Spain's Socialists try to lure back leftist faithful
MADRID (Reuters) - Spain's Socialists, booted from power two years ago as economic crisis ravaged the country, are going back to their leftist roots to try to win back voters who feel the party sold out.
They promise tax reforms to help the poorest and a system of open primaries which would allow non-party members to vote on a new leader for the first time.
But it could be an uphill battle.
In opposition, the Socialists' support has dropped further even though Spaniards have struggled with job losses and cuts in public services under an unpopular conservative government.
Many Spaniards are disillusioned with established parties and politicians are seen as feathering their own nests while ordinary people suffer through recession.
The last Socialist prime minister, Jose Luis Rodriguez Zapatero, held power from 2004 until 2011. At first he denied the severity of the economic and financial crisis that began in 2008 then he rushed to impose austerity measures.
With people filling city squares in protest, voters gave his Socialists their worst defeat in 34 years in November 2011.
"What happened is a problem for our voters because we did things we said we would never do," Socialist Member of Parliament Juan Moscoso told Reuters.
"What we are offering now is credible. People protesting on the streets at the moment are demanding all the things that the Socialist party created."
The party rolled out new policy commitments this month, including vote-winners such as removing tax benefits for the Roman Catholic church and making dole payments tax exempt.
CHALLENGERS FALL SHORT
Veteran Socialist leader, Alfredo Perez Rubalcaba, 62, has been unable to turn around a slump which has seen the Socialists' share of the vote fall to just 27 percent in October from 30 percent in February.
Both he and Prime Minister Mariano Rajoy, 58, have disapproval ratings higher than 85 percent.
A number of prominent Socialists are positioning themselves to run in primaries next year but so far no credible candidate to replace him has emerged.
Potential challengers are Carme Chacon, a Catalan former defense minister, Patxi Lopez, former head of the Basque regional government, and Eduardo Madina, another Basque.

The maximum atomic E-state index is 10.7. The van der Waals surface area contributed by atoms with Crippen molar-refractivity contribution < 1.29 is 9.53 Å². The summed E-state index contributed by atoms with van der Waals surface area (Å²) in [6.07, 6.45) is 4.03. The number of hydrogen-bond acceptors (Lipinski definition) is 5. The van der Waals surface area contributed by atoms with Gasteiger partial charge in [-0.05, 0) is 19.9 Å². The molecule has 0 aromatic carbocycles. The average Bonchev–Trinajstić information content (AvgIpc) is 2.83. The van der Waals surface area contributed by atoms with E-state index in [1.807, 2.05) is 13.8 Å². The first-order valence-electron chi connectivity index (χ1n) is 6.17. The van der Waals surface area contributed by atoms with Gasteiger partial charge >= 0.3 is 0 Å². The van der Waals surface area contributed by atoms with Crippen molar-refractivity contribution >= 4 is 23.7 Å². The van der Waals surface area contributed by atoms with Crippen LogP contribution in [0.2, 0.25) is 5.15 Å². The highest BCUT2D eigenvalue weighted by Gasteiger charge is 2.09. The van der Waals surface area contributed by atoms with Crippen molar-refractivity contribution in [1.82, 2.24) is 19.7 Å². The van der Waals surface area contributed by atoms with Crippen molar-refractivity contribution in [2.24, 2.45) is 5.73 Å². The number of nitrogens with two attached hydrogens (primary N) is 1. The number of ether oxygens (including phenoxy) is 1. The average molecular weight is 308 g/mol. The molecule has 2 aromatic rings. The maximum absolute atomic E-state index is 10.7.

Susana Diaz, the new leader of the Socialist stronghold of Andalusia, has shot to prominence with simple rhetoric and a call to go back to Socialist basics.
But potential names fall short of the mark, lacking either a nationwide profile or the right balance of experience.
"There are people in the party who have been so busy trying to bring Rubalcaba down that they haven't worried about whether there are any candidates who are actually ready," said one worried-looking deputy at the Congress.
Some party members are concerned by the swing to the left.
Miguel Sebastian, former industry minister, signed an open letter with others warning of the dangers of provoking another election defeat with more leftist policies.
Still, months of uncertainty are likely until it becomes clear who will emerge as leader.
In the meantime, Spain's woes are not over. A strike by street cleaners this month which saw piles of rubbish in the streets of the capital was one particularly unpleasant reminder. This week, laundry workers at Madrid's public hospitals started a series of stoppages because of proposed cuts which will reduce their wages by up to half.
But the country is also showing signs of an incipient economic recovery - it emerged from recession last month - which may yet nudge Rajoy to re-election in 2015, especially if the Socialists fail to recover.
FAILURE TO CAPITALISE
The party has failed to capitalize on a corruption case within the ruling Peoples' Party involving 48 million euros hidden in Swiss bank accounts by a former party treasurer and allegations of cash payments to leaders and members.
That is partly explained by a scandal in its own ranks involving siphoning off public funds in the Andalusia region.
Indeed, Spaniards' mistrust of politicians and public figures has mushroomed as details of corruption scandals which extend right up to the royal household emerge, exposing how those in power have benefited from backhanders.
With one in four unemployed and the gap between rich and poor growing, voters who would ordinarily back the Socialists - known as PSOE - are looking for alternatives.
The rise of smaller parties such as Communist grouping United Left and centrist Union, Progress and Democracy may mean neither the PP nor the Socialists would win an outright majority at the next election.
Disenchanted voters have also turned to grassroots movements, such as affordable housing group PAH, which has railed against an eviction policy under which hundreds of thousands have been unable to make mortgage payments.
Gerardo Gonzalo, a 51-year-old literary editor, says he voted for the Socialists in the past but is considering not voting at all next time around.
"Whoever you vote for, they've all got their hands in the till," he said.
(Reporting By Elisabeth O'Leary; Editing by Angus MacSwan)
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